15 Brilliant Products Made from Recycled Ocean Plastics
From clothing and accessories to furniture and household goods, choosing sustainably sourced goods is a step in the right direction for our planet’s future.
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Our planet is drowning in plastic
via amazon.com (3)
Many companies have committed to using recycled materials or fewer materials in their products or packaging over the years, but now there’s a growing list of products manufactured solely or in part from plastics sourced directly from our oceans. And this recycling revolution couldn’t come at a better time for our planet.
“With a dump truck of plastic waste entering our oceans every minute, the environmental impacts to this important ecosystem are devastating,” says Erin Simon, head, Plastic Waste and Business at World Wildlife Fund (WWF). “From sea turtles to whales, plastic pollution is wreaking havoc on ocean life through ingestion, entanglement and habitat loss due to pollution.”
Simon explains that while upcycling products made from plastic waste is part of the solution, unfortunately, there is no single, simple way to combat this global crisis. “It will take a holistic approach across all sectors to arrive at a future where plastic materials are recaptured and used for another purpose instead of ending up in landfills or further damaging precious habitats,” Simon says.
In the meantime, you can be a small part of the solution simply by supporting companies who make sustainability their mission, including these 22 big companies that are getting rid of plastic for good.
Note: Prices listed were accurate as of press time; pricing fluctuations may occur.
Norton Poing unisex sunglasses
It would be hard to imagine a day at the ocean without a great pair of sunglasses. How cool would it be to wear a pair that were crafted out of high-density polyethylene (HDPE) ocean plastics recovered from the canals and coastlines of Haiti? Norton Point’s Whitecap II unisex polarized sunglasses feature mirrored lenses and are made from recycled ocean plastic. The company also reinvests 5 percent of net profits into research, education and development efforts toward curtailing the impact of ocean plastic. Need more proof that this is a good idea? See how beautiful the world’s most polluted beaches used to be.
Adidas Alphabounce+ Parley running shoe
Starting at $69.98
If you could walk a mile in someone else’s shoes, why not choose Adidas? Its collection of Parley products—including the Alphabounce+ Parley running shoe—is made with Parley Ocean Plastic™️, which is collected by partner organizations on shorelines and coastal areas such as the Maldives. Last month, Adidas donated its first sustainable football field made from Parley Ocean Plastic to Miami Edison High School; it was made from 1.8 million recycled plastic bottles intercepted from coastal communities, beaches, and oceans. While you’re focused on being part of the solution, consider adopting these 20 tiny everyday changes you can make to help the environment.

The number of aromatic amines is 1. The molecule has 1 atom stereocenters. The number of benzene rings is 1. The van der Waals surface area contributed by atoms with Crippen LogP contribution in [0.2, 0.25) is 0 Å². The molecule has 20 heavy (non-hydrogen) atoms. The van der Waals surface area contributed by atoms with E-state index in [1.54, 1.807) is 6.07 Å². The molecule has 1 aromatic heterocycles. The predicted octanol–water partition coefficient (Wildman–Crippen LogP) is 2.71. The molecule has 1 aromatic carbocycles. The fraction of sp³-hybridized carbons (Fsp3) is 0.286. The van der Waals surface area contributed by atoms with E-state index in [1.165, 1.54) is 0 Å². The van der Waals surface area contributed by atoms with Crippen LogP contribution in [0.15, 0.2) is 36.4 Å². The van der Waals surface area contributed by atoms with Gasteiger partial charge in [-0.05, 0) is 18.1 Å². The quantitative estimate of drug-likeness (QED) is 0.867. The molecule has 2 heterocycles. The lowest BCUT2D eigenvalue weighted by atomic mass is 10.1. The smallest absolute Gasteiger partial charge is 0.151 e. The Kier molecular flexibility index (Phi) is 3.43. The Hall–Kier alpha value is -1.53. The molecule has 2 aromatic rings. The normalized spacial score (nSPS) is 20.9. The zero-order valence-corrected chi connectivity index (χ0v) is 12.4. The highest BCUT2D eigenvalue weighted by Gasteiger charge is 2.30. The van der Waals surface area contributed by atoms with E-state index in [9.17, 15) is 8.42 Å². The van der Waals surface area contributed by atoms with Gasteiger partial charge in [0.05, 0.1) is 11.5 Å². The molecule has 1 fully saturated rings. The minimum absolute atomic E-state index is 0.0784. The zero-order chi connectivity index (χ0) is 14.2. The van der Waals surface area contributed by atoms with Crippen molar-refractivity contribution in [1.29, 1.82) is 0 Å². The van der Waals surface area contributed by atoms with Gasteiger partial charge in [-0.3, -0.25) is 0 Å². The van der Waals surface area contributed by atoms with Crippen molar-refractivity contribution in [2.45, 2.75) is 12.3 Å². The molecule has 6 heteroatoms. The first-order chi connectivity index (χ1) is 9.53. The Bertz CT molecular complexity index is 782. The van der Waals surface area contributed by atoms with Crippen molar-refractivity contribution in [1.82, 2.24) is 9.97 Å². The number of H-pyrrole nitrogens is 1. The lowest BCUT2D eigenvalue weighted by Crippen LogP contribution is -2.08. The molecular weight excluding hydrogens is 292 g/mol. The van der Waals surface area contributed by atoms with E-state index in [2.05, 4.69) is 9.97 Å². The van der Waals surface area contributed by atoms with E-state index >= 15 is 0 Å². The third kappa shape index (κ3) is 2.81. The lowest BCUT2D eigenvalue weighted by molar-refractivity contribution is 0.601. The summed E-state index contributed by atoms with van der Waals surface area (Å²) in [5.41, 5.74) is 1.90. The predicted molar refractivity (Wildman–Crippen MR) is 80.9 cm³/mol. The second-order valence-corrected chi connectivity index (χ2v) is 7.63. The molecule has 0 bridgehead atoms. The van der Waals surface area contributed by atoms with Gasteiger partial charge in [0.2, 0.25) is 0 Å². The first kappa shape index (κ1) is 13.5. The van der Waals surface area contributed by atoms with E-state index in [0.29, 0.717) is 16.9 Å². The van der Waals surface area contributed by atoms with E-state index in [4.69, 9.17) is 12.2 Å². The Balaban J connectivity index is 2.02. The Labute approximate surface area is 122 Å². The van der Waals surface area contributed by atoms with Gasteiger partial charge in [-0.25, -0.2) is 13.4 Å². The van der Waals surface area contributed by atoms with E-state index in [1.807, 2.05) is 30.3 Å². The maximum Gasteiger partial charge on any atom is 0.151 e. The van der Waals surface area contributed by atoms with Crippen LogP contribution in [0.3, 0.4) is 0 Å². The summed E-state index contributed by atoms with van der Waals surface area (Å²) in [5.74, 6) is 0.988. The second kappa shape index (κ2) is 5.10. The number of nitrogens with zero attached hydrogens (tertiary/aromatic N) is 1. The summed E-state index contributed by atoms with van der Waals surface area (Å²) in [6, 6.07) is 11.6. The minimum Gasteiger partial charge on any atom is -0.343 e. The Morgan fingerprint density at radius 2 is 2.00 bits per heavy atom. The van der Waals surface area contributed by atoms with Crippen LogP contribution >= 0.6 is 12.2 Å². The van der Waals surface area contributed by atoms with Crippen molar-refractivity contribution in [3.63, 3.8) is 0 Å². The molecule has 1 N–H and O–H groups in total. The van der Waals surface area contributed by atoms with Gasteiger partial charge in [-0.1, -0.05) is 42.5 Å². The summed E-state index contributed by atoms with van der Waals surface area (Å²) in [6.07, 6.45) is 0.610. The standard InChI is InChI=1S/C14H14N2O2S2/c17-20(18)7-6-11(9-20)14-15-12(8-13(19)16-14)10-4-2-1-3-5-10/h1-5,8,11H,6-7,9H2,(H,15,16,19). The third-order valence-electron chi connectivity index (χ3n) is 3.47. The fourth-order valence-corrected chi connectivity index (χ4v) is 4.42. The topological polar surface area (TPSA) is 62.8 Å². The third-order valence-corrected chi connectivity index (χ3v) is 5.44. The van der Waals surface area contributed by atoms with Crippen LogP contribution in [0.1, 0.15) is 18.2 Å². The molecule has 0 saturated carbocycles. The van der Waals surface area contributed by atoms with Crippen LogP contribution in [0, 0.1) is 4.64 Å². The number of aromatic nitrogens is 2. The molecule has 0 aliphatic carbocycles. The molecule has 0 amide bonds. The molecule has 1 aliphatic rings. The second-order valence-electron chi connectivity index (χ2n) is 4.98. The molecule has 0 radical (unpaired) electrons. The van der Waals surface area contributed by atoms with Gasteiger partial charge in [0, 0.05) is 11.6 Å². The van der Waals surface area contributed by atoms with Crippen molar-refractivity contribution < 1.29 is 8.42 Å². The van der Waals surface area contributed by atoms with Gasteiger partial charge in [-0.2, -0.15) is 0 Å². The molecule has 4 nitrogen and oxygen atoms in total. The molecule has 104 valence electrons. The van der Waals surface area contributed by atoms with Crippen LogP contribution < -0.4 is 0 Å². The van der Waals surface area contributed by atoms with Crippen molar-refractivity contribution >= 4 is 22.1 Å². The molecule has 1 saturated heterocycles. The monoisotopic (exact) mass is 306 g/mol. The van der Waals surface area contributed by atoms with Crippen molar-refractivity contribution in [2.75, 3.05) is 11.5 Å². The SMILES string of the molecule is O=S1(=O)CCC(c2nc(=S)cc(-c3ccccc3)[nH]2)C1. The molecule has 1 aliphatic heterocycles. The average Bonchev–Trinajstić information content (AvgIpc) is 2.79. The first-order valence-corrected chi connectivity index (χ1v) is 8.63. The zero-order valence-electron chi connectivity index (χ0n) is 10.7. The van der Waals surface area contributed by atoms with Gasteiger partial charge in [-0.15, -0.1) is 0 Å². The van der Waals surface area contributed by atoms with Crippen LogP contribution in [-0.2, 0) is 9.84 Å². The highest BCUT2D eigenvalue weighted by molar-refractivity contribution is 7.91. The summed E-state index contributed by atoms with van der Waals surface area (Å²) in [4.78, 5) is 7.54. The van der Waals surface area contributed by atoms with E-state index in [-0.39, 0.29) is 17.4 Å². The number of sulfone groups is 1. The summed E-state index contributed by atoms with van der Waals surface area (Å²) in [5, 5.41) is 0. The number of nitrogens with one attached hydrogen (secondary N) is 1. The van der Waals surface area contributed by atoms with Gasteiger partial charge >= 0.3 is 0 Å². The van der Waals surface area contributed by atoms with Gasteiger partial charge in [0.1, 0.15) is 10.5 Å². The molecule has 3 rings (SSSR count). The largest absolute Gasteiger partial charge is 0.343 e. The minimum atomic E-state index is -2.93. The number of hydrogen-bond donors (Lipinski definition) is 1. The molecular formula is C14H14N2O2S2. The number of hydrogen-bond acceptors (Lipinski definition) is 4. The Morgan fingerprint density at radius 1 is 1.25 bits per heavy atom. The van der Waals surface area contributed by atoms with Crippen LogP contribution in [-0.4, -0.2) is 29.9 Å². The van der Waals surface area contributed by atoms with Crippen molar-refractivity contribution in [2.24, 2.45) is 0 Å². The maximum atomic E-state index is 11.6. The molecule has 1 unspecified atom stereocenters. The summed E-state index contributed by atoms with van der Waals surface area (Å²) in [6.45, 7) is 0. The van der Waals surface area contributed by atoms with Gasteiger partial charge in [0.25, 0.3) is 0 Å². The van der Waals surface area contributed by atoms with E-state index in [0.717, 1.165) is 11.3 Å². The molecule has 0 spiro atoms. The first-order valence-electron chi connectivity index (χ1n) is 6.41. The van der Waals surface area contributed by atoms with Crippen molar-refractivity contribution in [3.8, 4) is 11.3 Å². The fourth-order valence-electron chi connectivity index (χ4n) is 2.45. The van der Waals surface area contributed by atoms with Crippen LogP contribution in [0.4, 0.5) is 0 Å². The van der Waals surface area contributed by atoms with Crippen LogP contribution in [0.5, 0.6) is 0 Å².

Ocean Sole Sea Star
For more than 3 billion people worldwide, flip-flops are the only shoes they own. Unfortunately, these flip-flops are often discarded into urban dumpsites that seep into the earth’s waterways and descend into the oceans. Ocean Sole upcycles discarded flip-flops that wash ashore in Kenya—that accounted for more than half a million flip flops in 2017 alone—and local artisans turn them into colorful sculptures and handcrafted works of art. The company provides a steady income to nearly 100 low-income Kenyans and contributes 10 to 15 percent of its revenue to beach cleanups, vocational and educational programs, and conservation efforts. Interestingly, Kenya has the strictest plastic bag ban in the world and will be ridding the country of single-use plastics by June 2020.
Solgaard Shore-Tex Lifepack
No need to shoulder the burden of protecting our planet all by yourself. Let Solgaard’s Shore-Tex backpacks and fanny packs—made from plastic waste collected from beaches and riverways in the Philippines—help. Upon collection, the plastic is then cleaned, processed into flakes and heated into pellets, before being stretched into a yarn-like fiber and woven into a functional fabric. Items from this collection are shipped in a zero-waste packaging solution: water-resistant reversible tote bags. Additionally, Solgaard has pledged to remove 5 pounds of plastic waste from the ocean for every product purchased from its sustainable design portfolio, comprised of luggage, backpacks, bags, wearable tech accessories, and luxury timepieces. In 2019, the company pulled 75,000 pounds of plastic waste from the ocean. Find out 14 mysteries of the oceans scientists still can’t explain.